DIRECTOR: Steven Spielberg

May Contain Spoilers!

The idea of “Dimensionalising” old films in not something which I like, simple as that. Some complain about new films have been post converted rather than shot in 3D but at least if a film in initially released in the format, that is how it was intended to be seen. It would also, for the most part, have been shot in a manner that will work in 3D, with the correct cinematography and depth of field etc…

So, it is fair to say that I’m not a purest that only accept 3D if a film has been filmed with 3D cameras but I do object to a movie being reformatted decades later in 3D simply to sell more tickets to new audience. The Wizard Of Oz (1939) seemingly being one of the most perverse examples, but the big question here is how does Jurassic Park, one of my all time favourite film and one which is somewhat responsable for my obsessive love of cinema, fair in 3D?

Well, it is simply stunning! The depth is amazing, with real care for detail and retaining the integrity of the original cinematography. Jurassic Park 3D simply adds to the already visceral style of the film, for want of a better word, enhancing the already stunning imagery.

Did the film need any improvement? Absolutely not but this 3D conversion, done by Stereo D, the same company who converted James Cameron’s Titanic (1997) in 2012 just in time for the centenary of the fateful ship’s sinking in 1912, have managed to craft an alternate version, which if anything, compliments the original. The picture quality is sharper than the remastered 2D version, but this could be more to do with the 3D effect with the grain is somewhat reduced but considering that shots have been ever so slightly reconfigured for 3D, the film you are watching here is like a very subtle special edition and should be treated as such.

This version is not intended to replace the 2D original and it cannot but it does offer and slightly deeper look into the wonderful world created by Spielberg 22 years ago. Now for my thoughts of the film itself, which I have reviewed a couple of times on nEoFILM but the last time was in 2012, for the digital re-release, in order to promote the Blu-ray release back in October 2011.

from April 2012

“This is a template for how make a great action/adventure movie. Clocking in, at for what these days, a film of its type would seem to be a modest 121 mins, it divides itself into two solid halves. The first hour debates the science, the sociology and evolutionary issues of both cloning and of course, dinosaurs, whilst skillfully setting up and yet side tracking the audience into not realising who the real villains of the movie are going to be.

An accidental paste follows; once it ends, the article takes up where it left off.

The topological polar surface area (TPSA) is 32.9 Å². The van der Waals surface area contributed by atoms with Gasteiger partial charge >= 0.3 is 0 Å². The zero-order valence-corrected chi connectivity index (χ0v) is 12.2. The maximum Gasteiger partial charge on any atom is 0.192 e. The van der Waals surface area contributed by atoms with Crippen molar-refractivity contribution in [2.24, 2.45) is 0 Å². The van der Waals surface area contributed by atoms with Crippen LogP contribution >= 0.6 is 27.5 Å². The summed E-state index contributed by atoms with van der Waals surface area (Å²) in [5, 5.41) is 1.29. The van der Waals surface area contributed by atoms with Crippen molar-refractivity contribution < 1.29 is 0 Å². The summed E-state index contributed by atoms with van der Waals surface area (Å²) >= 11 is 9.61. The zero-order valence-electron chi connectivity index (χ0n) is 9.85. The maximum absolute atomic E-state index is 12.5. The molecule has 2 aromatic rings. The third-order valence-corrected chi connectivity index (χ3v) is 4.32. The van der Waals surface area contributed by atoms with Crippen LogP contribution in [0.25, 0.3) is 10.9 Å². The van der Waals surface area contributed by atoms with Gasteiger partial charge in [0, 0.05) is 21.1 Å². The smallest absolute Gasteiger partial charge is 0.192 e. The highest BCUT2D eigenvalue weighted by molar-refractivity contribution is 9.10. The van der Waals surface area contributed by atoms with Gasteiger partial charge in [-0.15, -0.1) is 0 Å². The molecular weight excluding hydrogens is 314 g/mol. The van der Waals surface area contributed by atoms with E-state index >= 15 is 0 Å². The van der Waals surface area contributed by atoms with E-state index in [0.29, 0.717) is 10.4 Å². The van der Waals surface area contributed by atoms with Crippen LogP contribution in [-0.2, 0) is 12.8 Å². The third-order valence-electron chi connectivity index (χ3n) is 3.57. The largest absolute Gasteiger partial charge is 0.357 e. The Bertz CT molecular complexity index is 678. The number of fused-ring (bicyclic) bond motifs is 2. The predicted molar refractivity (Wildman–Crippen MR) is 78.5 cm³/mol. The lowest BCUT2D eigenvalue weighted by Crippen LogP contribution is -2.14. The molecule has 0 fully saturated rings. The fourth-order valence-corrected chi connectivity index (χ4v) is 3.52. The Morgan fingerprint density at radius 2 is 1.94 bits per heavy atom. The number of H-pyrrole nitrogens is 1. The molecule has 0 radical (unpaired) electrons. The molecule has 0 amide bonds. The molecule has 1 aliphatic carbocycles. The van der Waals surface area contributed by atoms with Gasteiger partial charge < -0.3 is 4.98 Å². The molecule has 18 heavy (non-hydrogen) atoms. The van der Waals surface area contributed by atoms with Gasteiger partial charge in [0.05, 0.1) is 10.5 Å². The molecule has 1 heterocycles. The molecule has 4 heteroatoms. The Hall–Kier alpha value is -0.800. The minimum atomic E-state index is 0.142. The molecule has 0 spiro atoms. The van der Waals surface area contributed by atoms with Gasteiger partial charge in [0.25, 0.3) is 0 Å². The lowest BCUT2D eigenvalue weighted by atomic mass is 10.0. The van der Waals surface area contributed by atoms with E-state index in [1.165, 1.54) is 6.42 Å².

From the opening scene, the Velosaraptors are clearly formidable, but the film feeds on the overwhelming desire from the audience to see the T-Rex to the point of distraction. And it works, allowing a still awe-inspiring and music-less might I add, T-Rex sequence, and then giving the fourth act over the Raptors.

This film uses every minute brilliantly, maintaining a sense of pace throughout whist not bombarding us with pointless action. I do think that this film has lost some of its standing with a general audience these days, but for no other reason than the fact that is now almost 19 years old!

But even at 19, besides holding together as tight screenplay, it still has the power to bring out that sense of wonder. The moment that the group are introduced to the Brachiosaurs for the first time is still powerful today. Just the idea of being shown a living, breathing dinosaur is just amazing and Spielberg has effectively bottled that feeling of wonder.

Last September I took my 7-year-old Stepson,who is already a massive fan of the genre and indeed this film, to see this on the big screen. I had seen this three times back in 1993/1994 and seeing it again at the cinema was simply brilliant. It has defiantly lost NOTHING and I was so pleased to be able to share this with the next generation as it were.

But I was pleased on several other more technical fronts as well. Firstly, there were no alterations as we can easily expect from someone like George Lucas, with Spielberg generally showing more respect for his work, with the exceptions of Close Encounters Of The Third Kind and E.T. (Special Edition) of course There was also the picture quality and the digital transfer. It was clear that the digital transfer presented in theatres would be representative of that for the then upcoming Blu-ray release and it was. There was significant grain but a strikingly sharp and beautiful image, with crystal clear sound.

The grain was great and I was glad to see it intact. This is how the film was made and how we saw films back in 1993 and that we should not forget or be cleaned up too much. The Blu-ray print is great with the grain in mind and overall they have done a fantastic job of bringing this classic back to the big screen as well as upgrading it to Hi Def.

Well worth rediscovering…”

I even loved the fact that the end credits where in 3D throughout, total commitment and why not.

N.B. Just a s point of interest, I actually watched this for the first time on the 20th June, the 40th Anniversary of Jaws (1975) and the birth of the summer blockbuster.

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